Home / Others / In Cape Town, the & # 39; Day Zero & # 39; It will arrive very soon, the day when the water runs out

In Cape Town, the & # 39; Day Zero & # 39; It will arrive very soon, the day when the water runs out

The second largest city in South Africa faces its worst drought in a century, and the water supply is expected to dry on April 21.

They call it "Day Zero". In this city of 4 million, people will have to line up on the streets in only 200 water stations. The police and the army will apply a 6.6-gallon limit per person and will take measures to control the crowds. Some experts believe that evacuations will be necessary.

If the city runs out of water, it will be the first major city in a developed country to do so.

But a number of details of the crisis plan remain unclear. How could a person carry 26 gallons of water for a family of four? How would the elderly and the disabled cope? What about the fact that officials expect there will not be enough water to clean the city's toilets?

"Much of the logistics is unknown, and that is worrisome and is causing a lot of alarm, we just never get any response, which tells us there is no plan," said resident Brigetti Lim Banda, who started a page of Facebook about the water crisis. "We are at the point where it is impossible to avoid Day Zero."

Last week, the city government of Cape Town moved Zero Day one week to April 22, blaming citizens for using too much water. This week, he advanced ominously again, for a day.

After three years of drought, cities in eastern and southern Africa have faced problems, and some have already had to import water. None, however, is as big as Cape Town.

The problem is reduced to the strong population growth and the impossibility of planning alternative water sources to increase the reservoirs behind six dams, some of which rapidly diminish to arid extensions of sand. Dams have dropped to 15.2% usable water capacity, compared to 77% in September 2015.

"I think it is a very serious threat. No one saw how serious the crisis could be until recently, "said Magalie Bourblanc, public policy analyst at the Center for the Study of Innovation in Governance at the University of Pretoria." They need to prepare the population for that. "[19659002] Cape Town, capital of the Western Cape province of South Africa, faces a long-term water problem due to climate change and drought, as seen in recent years in Australia, India and the western United States.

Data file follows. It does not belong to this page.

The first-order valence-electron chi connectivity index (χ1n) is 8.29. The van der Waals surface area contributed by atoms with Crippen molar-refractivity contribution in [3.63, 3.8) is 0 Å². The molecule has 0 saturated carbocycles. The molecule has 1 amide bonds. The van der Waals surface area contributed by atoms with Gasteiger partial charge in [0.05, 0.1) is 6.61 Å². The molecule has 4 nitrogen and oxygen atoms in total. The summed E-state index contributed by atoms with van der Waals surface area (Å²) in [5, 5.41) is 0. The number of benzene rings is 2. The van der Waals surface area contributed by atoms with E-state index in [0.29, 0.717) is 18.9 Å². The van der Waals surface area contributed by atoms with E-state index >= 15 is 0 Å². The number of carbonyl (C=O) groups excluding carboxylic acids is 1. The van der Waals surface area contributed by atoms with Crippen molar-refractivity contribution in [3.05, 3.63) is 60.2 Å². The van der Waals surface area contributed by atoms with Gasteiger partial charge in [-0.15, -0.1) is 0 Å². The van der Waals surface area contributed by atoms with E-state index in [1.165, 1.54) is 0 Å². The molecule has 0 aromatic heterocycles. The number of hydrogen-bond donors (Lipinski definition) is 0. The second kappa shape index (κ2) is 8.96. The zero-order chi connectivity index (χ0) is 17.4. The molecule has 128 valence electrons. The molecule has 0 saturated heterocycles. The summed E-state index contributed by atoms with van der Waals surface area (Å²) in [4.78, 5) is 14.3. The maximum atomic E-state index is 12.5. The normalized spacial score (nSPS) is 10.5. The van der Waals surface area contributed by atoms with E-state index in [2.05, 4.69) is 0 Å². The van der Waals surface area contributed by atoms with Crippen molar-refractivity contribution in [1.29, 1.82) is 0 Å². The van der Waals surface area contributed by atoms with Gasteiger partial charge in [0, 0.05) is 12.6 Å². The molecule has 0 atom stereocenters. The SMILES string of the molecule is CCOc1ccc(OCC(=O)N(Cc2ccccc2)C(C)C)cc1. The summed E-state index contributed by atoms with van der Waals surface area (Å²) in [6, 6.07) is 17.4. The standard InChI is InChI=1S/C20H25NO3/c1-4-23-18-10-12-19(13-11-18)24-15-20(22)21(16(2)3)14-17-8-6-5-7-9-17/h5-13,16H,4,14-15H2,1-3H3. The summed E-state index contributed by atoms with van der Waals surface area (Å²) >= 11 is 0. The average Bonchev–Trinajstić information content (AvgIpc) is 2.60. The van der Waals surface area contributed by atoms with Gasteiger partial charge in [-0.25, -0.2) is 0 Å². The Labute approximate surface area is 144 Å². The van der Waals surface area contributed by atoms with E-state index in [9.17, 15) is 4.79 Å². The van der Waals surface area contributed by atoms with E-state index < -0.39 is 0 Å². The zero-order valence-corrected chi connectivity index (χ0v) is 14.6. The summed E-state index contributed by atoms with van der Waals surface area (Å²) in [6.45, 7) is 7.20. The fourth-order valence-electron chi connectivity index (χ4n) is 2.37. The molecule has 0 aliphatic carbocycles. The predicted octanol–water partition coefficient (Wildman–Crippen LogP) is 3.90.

But the water crisis has been aggravated by failures of government planning and the passage of money between national and municipal governments. [19659002Familieswhosewaterwaterrepairhasawaterpipelineinstalledin

The city withdrew a drought tax and an initial plan to embarrass consumers of flagrant water by publishing an Internet map of each household with red dots the worst abusers Per or this week launched a lighter version of the map, with green dots that identify those who meet targets.

The city forbade filling pools, washing cars, watering sidewalks and watering gardens, golf courses or sports fields using municipal water. . Game pools and ornamental fountains are prohibited.

The means to save water abound in social networks. A resident, Shafeek Davids, posted videos of himself in the shower, showing how to reduce use to only six pints, standing in a bucket, soaking briefly, lathering and then rinsing.

Bourblanc said that Cape Town's municipal authorities also reacted late to the crisis, despite the warnings of 2004.

Until recently, the city rejected the idea of ​​a desalination plant as too expensive, but now it has a series of new water projects, including desalination plants, recycled water (which purify reclaimed water) and new efforts to extract groundwater. But all but one of these efforts are delayed, and experts fear that they will not prevent the arrival of Day Zero.

"That was the mistake of Cape Town, ignoring those early warnings and relying solely on water conservation and water demand management." Bourblanc said. "It was based on normal rainfall conditions, and in South Africa, you can never trust that, there was no other plan to quickly increase the water supply."

The national government is responsible for the construction of water infrastructure, and the municipalities distribute water. But part of the problem is political. The opposition Democratic Alliance gained control of the city in 2006 and the province in 2009.

Western Cape Prime Minister Helen Zille and provincial authorities accused the national government of the African National Congress of not building and maintaining new infrastructure and sending adequate emergency relief. It was not until August that the national government assigned the city $ 1.5 million to deal with the crisis.

But Turton, from the Environmental Management Center, said both parties were at fault.

"Politicians have been trying to divert their guilt from themselves, and none of that energy has been focused on what we are going to do about it," he said. "The response of the national government, the ANC, has been almost deliberately to starve the province and the infrastructure they needed."

For his part, Turton said, city authorities did not recognize the impact of rapid population growth on water demand. The population of the city has doubled since 1999.

"The city did not understand the depth of the crisis," he said. "They incorrectly assumed that it is a short-term drought and that the problem will disappear when the drought is over"

Source link